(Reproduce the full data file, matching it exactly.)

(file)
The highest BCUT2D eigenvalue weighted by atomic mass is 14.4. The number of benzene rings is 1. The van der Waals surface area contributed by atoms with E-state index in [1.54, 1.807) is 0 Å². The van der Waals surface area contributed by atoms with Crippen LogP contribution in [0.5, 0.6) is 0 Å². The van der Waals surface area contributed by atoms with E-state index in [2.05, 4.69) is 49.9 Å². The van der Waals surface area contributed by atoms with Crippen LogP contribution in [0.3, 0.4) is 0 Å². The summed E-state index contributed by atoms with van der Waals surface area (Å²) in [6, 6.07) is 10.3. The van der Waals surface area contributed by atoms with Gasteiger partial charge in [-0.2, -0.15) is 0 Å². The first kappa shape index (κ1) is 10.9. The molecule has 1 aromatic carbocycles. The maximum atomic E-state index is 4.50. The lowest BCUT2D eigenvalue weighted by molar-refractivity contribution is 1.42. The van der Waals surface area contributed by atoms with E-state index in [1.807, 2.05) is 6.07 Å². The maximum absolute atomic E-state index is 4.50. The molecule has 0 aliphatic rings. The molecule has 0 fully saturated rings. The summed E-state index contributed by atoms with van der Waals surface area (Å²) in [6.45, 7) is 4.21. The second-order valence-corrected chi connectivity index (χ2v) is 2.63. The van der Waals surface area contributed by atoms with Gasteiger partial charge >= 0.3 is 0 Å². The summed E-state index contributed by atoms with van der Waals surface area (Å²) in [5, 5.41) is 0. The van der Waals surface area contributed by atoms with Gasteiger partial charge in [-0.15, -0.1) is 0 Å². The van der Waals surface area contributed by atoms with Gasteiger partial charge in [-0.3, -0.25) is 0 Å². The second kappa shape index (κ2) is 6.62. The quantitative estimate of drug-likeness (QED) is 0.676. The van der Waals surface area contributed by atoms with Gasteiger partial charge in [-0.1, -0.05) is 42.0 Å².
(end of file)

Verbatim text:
The highest BCUT2D eigenvalue weighted by atomic mass is 14.4. The number of benzene rings is 1. The van der Waals surface area contributed by atoms with E-state index in [1.54, 1.807) is 0 Å². The van der Waals surface area contributed by atoms with Crippen LogP contribution in [0.5, 0.6) is 0 Å². The van der Waals surface area contributed by atoms with E-state index in [2.05, 4.69) is 49.9 Å². The van der Waals surface area contributed by atoms with Crippen LogP contribution in [0.3, 0.4) is 0 Å². The summed E-state index contributed by atoms with van der Waals surface area (Å²) in [6, 6.07) is 10.3. The van der Waals surface area contributed by atoms with Gasteiger partial charge in [-0.2, -0.15) is 0 Å². The first kappa shape index (κ1) is 10.9. The molecule has 1 aromatic carbocycles. The maximum atomic E-state index is 4.50. The lowest BCUT2D eigenvalue weighted by molar-refractivity contribution is 1.42. The van der Waals surface area contributed by atoms with E-state index in [1.807, 2.05) is 6.07 Å². The maximum absolute atomic E-state index is 4.50. The molecule has 0 aliphatic rings. The molecule has 0 fully saturated rings. The summed E-state index contributed by atoms with van der Waals surface area (Å²) in [6.45, 7) is 4.21. The second-order valence-corrected chi connectivity index (χ2v) is 2.63. The van der Waals surface area contributed by atoms with Gasteiger partial charge >= 0.3 is 0 Å². The summed E-state index contributed by atoms with van der Waals surface area (Å²) in [5, 5.41) is 0. The van der Waals surface area contributed by atoms with Gasteiger partial charge in [-0.15, -0.1) is 0 Å². The van der Waals surface area contributed by atoms with Gasteiger partial charge in [-0.3, -0.25) is 0 Å². The second kappa shape index (κ2) is 6.62. The quantitative estimate of drug-likeness (QED) is 0.676. The van der Waals surface area contributed by atoms with Gasteiger partial charge in [-0.1, -0.05) is 42.0 Å².